Prosecutors on Friday showed jurors photographs and a videotape that police made of a Rolling Meadows condominium where they say Patrick Taylor shot and killed 30-year-old rap music producer and performer Marquis Lovings on Aug 19, 2006.
Testimony from Rolling Meadows Sgt. Anthony Gaspari accompanied the crime scene evidence, which showed a section of bloodstained carpet where prosecutors say Taylor, 42, shot the victim during a home invasion and robbery of Lovings' home.
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Several of Lovings' friends identified Taylor as the shooter when they testified earlier this week. They say he and another man entered the condo brandishing guns. Taylor struck several of the men, including Lovings, in the head with a gun, witnesses said. They say Taylor ordered them to lay on the floor and to hand over their money and jewelry.
Witness Armando Vera testified he heard Taylor strike Lovings several times and demand the combination to a safe that belonged to Lovings. He said Taylor demanded Lovings open a second safe belonging to Lovings' roommate, and threatened to kill a woman there if Lovings refused. After Lovings begged for his life, insisting he didn't know the combination, Taylor shot him twice, Vera said.
Crime scene video and photographs showed an open safe in Lovings' room that appeared to have been ransacked and a locked safe in the roommate's room.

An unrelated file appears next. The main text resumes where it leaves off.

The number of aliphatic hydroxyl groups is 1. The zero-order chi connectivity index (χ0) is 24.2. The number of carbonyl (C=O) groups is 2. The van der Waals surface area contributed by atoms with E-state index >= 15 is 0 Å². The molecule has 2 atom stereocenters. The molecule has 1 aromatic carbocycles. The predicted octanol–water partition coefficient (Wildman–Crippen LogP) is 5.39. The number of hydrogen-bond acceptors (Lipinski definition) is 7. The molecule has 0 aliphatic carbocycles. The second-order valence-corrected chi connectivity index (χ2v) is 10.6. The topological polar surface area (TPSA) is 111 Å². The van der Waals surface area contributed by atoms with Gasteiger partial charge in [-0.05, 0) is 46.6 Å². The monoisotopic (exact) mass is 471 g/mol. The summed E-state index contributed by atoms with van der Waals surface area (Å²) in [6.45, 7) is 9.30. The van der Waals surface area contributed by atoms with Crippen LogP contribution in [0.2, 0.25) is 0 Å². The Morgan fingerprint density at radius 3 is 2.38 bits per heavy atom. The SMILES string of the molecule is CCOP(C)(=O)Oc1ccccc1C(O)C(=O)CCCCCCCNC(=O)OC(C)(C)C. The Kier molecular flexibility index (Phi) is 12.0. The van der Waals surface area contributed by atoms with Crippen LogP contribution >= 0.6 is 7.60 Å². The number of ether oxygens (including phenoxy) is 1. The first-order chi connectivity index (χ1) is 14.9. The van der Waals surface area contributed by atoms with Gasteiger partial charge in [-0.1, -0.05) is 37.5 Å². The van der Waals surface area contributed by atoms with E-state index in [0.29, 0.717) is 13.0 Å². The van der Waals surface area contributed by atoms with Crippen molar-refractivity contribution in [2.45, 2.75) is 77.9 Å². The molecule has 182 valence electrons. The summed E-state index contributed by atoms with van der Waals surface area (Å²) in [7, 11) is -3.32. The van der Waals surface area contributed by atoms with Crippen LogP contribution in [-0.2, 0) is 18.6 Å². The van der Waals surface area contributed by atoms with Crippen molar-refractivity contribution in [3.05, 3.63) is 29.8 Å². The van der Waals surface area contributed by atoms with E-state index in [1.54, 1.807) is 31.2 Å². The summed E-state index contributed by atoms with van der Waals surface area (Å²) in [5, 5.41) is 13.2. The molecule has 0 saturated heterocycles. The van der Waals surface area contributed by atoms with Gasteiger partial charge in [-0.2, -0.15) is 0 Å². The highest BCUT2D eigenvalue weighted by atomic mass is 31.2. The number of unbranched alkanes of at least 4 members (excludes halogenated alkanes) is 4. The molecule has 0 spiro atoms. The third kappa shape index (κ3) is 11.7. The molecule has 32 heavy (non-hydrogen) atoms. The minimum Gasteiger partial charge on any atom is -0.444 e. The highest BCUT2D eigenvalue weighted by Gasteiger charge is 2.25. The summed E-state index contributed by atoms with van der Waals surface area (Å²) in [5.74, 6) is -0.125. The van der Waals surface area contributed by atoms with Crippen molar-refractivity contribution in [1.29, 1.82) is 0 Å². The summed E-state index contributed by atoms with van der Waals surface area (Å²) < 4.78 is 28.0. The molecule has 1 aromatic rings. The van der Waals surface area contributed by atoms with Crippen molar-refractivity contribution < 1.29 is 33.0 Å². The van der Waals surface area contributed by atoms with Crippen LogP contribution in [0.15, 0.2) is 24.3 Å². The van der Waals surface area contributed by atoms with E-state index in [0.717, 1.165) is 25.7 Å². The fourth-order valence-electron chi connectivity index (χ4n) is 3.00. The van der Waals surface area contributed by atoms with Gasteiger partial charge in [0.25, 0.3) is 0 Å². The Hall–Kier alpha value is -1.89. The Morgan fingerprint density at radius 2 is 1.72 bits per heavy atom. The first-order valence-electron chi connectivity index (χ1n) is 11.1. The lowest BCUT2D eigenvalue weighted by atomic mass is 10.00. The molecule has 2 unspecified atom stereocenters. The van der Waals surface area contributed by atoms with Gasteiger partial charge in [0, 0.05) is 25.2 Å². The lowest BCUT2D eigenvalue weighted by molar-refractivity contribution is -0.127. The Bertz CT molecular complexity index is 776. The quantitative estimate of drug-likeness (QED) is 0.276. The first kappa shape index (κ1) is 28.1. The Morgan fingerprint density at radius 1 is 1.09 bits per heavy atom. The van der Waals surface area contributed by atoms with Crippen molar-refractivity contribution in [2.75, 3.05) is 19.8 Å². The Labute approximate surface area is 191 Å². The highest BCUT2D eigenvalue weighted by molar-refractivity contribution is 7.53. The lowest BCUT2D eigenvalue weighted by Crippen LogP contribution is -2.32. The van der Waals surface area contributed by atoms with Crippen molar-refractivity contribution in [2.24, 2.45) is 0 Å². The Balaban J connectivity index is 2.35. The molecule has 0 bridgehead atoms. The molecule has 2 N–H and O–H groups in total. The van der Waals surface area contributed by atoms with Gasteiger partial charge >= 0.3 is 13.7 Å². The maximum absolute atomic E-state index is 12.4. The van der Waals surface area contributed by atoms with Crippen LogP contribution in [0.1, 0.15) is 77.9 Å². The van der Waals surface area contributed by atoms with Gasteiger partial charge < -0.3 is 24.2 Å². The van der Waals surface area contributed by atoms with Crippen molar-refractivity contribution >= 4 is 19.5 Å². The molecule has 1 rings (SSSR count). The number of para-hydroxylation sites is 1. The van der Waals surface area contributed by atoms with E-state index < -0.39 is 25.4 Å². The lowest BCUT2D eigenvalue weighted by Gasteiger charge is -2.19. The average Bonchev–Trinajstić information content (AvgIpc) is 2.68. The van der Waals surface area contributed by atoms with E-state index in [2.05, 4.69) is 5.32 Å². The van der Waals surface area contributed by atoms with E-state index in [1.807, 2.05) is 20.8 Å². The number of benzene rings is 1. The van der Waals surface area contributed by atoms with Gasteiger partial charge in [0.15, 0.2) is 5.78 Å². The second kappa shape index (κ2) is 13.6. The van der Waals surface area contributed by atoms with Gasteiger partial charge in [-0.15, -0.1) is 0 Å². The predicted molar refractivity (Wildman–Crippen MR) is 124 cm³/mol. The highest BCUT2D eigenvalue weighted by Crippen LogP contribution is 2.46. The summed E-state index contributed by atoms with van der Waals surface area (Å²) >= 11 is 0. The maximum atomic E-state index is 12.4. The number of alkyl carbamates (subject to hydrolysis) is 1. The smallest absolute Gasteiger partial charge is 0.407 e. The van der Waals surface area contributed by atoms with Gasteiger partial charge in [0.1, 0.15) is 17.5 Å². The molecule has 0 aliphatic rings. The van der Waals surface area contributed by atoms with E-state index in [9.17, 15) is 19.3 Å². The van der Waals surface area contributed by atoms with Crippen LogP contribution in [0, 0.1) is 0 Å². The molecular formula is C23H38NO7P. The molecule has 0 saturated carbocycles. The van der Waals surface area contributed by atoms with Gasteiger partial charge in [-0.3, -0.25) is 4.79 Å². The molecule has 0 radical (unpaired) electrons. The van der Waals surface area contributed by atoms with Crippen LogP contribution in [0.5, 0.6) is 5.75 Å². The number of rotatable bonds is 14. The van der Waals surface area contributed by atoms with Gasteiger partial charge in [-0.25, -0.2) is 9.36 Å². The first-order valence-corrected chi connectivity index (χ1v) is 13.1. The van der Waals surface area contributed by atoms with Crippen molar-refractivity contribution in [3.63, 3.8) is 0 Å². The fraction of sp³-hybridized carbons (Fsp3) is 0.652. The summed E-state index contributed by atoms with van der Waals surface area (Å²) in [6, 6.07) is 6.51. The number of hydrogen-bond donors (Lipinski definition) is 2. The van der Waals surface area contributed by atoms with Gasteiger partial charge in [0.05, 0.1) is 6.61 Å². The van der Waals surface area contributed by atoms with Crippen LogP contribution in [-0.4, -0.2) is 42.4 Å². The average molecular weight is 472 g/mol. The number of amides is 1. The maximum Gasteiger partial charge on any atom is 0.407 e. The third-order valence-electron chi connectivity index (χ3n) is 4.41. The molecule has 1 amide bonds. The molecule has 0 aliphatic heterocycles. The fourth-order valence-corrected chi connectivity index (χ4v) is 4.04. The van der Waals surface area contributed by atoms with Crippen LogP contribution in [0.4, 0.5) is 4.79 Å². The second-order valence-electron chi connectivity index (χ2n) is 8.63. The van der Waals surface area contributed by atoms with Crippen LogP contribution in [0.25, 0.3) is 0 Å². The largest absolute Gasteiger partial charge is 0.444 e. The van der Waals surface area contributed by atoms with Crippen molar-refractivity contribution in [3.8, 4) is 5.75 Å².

Another of Lovings' friends was shot but survived, prosecutors said. Authorities attempted to identify the second gunman, but no one else has been charged in the case, defense attorneys said.
Vera and two other witnesses identified Taylor as the man who shot Lovings, in a photo lineup several days later. After Taylor's 2007 arrest, the same witnesses testified that they identified him in a physical lineup.
Among the more than 100 pieces of evidence collected from the scene was a duffel bag containing about 15 pounds of marijuana, Gaspari said. During opening statements, prosecutors acknowledged that Lovings sold marijuana.
Illinois State Police firearms expert Fred Tomasek testified that three shell casings found at the scene came from a .40 caliber Smith and Wesson Glock handgun that had subsequently been recovered by Chicago police from a West Side man who was charged with unlawful possession of a firearm. Tomasek said the shell casings found in Rolling Meadows matched casings found during the investigation of the shooting of a Chicago police officer.
Under cross examination, he acknowledged he could not determine whether the bullets recovered in Rolling Meadows were fired from the Glock recovered by Chicago police.
Testimony resumes at 9:30 a.m. Tuesday in Rolling Meadows.